This initiative organized the largest World Summit ever last June, which reaffirmed the great truth once and for all, that sexual violence is a tool of war which affects societies in conflict worldwide.
It is our aim to prevent this tool of war by not allowing us that guilt for this crime does not lie with its victims. We are and we shall remain determined to bringing justice to the victims and will remain dedicated to not allow these crimes to remain unpunished and that real perpetrators face the justice.
During the many meetings I have had abroad, I have raised the issue of this consequence of war, by asking for international recognition of the crime committed to the innocent citizens of Kosovo, for which I have received the backing of our friends.
One of them is the Sungjoo foundation, which dedicated a separate fund for the economic empowerment of women, civilian victims of war. With the support of this fund, we jointly managed to create cooperation alliances and support of NGOs, international and local ones, in initiation of projects related to economic empowerment of civilian war victims, by integrating them in existing programs which enabled the process of their reintegration and re socialization, and which moreover, opened the doors towards economic wellbeing of the whole family.
Similar projects which aim economic empowerment of survivors of sexual violence during the war will continue to support the process of psycho-social rehabilitation, as the only sustainable way to guarantee the offering of opportunities for a better life as a part of this society.
Therefore, I appeal to all local and central level institutions, to offer their support, to see the opportunities for their integration in different programs and to show special care for this sensitive category of our society.
Offering of the access to medical services is another necessary priority in addressing of the rehabilitation of victims of sexual violence during the war. A number of them are no longer among us due to the violence exercised upon them. A large part is still continuing to suffer health problems as consequence of this crime.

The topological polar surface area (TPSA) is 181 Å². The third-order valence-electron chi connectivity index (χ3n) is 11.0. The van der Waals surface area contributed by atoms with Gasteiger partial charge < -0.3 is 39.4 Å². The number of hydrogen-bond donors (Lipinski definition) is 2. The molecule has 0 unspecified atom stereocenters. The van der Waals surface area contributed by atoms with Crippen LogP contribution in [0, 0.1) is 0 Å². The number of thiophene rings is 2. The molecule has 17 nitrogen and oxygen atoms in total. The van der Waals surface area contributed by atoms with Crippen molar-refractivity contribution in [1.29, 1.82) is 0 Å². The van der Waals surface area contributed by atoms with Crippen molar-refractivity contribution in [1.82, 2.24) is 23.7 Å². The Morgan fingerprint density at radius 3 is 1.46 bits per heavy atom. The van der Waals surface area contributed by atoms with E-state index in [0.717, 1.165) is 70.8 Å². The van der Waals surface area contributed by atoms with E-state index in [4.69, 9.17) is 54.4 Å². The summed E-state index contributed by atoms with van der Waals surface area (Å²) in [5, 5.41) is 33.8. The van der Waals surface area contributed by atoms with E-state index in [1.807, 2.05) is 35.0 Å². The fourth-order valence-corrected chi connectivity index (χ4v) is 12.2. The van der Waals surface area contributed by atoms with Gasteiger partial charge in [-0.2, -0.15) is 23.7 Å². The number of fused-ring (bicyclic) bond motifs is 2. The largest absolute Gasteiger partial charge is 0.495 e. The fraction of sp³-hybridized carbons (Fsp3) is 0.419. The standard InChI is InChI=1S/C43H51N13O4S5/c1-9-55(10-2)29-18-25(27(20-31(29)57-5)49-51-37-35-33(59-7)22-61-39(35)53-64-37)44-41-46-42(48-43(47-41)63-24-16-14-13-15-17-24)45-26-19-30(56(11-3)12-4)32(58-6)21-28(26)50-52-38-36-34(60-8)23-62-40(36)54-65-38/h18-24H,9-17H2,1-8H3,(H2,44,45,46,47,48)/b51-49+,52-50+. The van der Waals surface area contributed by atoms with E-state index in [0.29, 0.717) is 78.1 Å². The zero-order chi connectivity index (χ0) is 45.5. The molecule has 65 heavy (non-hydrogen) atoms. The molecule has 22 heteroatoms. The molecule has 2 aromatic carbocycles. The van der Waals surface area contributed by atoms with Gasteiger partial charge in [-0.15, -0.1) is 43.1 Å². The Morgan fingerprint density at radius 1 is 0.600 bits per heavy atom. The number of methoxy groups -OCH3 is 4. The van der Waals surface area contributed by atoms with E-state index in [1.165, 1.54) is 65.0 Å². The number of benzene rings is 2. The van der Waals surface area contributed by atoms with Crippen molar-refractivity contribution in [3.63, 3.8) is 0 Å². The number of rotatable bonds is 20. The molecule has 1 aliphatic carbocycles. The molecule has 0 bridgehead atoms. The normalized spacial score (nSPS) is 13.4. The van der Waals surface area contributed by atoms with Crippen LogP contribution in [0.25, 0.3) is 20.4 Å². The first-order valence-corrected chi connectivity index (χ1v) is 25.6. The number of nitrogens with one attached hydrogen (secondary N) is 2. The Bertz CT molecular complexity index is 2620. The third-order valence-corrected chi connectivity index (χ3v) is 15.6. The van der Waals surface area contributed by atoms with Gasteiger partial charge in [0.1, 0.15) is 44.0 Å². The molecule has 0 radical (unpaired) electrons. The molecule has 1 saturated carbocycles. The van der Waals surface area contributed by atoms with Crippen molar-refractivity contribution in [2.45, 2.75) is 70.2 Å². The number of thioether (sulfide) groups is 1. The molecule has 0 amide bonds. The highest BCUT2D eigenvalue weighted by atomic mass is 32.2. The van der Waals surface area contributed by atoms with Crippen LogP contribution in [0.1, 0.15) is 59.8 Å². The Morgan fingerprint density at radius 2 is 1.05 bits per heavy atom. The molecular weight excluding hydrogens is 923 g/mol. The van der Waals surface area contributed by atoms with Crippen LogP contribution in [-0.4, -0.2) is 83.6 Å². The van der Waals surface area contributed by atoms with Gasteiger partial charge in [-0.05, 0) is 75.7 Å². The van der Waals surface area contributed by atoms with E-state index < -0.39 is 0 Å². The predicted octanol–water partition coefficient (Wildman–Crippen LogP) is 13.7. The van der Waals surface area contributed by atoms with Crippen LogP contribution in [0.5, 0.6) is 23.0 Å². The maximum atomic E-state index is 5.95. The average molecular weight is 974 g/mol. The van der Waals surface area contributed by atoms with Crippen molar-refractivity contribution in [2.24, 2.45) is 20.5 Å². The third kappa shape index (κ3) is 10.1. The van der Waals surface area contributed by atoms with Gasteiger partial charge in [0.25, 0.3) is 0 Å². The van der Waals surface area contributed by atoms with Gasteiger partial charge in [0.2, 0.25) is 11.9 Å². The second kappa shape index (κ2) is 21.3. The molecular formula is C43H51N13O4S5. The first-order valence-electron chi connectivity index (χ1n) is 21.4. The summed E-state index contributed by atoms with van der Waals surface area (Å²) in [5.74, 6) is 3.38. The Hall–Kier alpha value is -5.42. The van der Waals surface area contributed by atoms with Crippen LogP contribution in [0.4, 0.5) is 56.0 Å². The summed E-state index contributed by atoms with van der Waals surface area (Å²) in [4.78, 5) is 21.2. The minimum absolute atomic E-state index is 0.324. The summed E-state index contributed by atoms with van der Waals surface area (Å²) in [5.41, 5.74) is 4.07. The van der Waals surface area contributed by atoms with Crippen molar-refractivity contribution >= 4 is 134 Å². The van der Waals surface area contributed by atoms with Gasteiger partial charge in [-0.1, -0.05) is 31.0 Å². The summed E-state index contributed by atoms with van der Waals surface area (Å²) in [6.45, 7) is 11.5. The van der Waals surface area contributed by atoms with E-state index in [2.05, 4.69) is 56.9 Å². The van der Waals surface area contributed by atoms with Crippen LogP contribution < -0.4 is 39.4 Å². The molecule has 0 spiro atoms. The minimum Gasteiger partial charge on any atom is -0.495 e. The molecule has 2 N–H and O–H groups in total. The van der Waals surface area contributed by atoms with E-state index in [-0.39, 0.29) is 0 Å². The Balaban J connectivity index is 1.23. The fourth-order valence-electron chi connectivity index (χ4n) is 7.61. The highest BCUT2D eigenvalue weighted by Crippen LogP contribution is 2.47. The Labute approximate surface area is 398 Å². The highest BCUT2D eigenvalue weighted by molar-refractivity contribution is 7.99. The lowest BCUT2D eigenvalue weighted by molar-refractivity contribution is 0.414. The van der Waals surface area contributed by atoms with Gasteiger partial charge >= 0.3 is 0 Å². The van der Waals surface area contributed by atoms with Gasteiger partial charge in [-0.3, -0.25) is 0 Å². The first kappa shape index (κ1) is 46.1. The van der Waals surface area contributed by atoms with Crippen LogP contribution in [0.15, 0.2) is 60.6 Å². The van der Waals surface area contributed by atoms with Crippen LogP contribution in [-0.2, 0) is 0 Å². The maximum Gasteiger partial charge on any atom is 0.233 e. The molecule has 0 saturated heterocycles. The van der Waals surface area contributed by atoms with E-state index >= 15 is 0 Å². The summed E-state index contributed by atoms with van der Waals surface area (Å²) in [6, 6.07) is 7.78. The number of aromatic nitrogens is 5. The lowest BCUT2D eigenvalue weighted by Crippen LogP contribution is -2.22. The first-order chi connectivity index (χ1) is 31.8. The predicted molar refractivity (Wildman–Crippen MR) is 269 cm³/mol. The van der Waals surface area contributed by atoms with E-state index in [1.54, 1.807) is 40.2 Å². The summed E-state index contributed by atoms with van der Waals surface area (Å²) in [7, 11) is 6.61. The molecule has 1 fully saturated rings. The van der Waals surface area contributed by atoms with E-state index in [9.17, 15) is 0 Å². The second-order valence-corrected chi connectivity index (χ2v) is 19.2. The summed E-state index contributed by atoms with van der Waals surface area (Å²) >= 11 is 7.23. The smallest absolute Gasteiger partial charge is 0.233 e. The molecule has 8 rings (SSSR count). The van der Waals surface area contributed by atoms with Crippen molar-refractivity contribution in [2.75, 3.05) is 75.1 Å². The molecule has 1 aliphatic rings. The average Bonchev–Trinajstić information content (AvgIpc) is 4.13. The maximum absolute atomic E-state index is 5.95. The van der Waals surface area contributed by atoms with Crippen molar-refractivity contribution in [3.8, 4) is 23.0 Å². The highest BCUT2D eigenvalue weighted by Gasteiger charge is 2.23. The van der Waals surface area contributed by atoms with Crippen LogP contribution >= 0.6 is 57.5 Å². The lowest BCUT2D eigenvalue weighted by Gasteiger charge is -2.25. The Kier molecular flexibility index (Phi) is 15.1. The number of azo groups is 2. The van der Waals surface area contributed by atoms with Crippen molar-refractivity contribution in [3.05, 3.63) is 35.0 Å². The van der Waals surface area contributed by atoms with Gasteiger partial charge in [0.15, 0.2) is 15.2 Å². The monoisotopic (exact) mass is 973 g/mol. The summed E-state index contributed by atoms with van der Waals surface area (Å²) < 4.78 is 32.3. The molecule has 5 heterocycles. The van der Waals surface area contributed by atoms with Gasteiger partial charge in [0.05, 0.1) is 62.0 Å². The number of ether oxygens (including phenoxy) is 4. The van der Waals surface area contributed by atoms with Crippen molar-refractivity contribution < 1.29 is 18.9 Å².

As part of continuous consultations and recognition of this need Ministry of Health decided to establish a working group for the purpose of undertaking of necessary steps including the legislative ones, in offering of a more efficient and qualitative access to services to the survivors of sexual violence during the war. I expect form this Ministry to continue the support for the intensification of the work of this group and for the dedication to undertake concrete measures in fulfillment of obligations and institutional responsibilities for the improvement of lives of these citizens of our country.
Consequences of this crime will continue to exist in our society for many years to come, but we must ensure that wounds of this war consequence are not transmitted to younger generations, we must prevent this war consequence from touching the future of our society, of our children.
We have done lots of work in awareness raising on this crime, with organization of events, local and international initiatives; we have also received the support of the artistic community, who have offered their work in favor of this aim, as has done the crew of the Thee windows and a hanging movie. We will also continue to do this in the future.
As we are fully aware that breaking of the stigma is crucial to the guaranteeing of application for legal recognition, is crucial to rehabilitation, reintegration and re-socialization, crucial to economic development, and is also crucial to the conclusion of the peace building process in our country.
Inter-sector and social coordination created during this year has proved that together we can do more; together we can improve the lives of our citizens and change their realities. My office has received requests supported by a number of institutions, local and international organizations and requests articulated directly by the survivors themselves, for the continuation of this mechanism. And I would like to share with you the news that I have taken the decision to extend the mandate of the Council.
I would like to thank all the actors who have supported this process during the year, not only this year but during the four years I have been in this office. From the very first day I have closely worked with the nongovernmental organizations and continued with institutional work. I would like to thank the Embassy of the United Kingdom and the US Embassy, international organizations such as UNWOMEN and OHCHR, and Consul Ms. Vlora Çitaku. I expect from all of you to continue with your devotion to offering to all the citizens equal access and equal treatment.
In this discussion I have often said that there is no us and them, we are them and we are one.
From this position I address all these friends, all those ladies, their families and their friends, all the institutions of the country and state that we must continue with our support and help, not just personal and human, which is an obligation of every one of us, but also institutional support, until this no longer remains a taboo issue, and that this part of the society is no longer stigmatized by the society.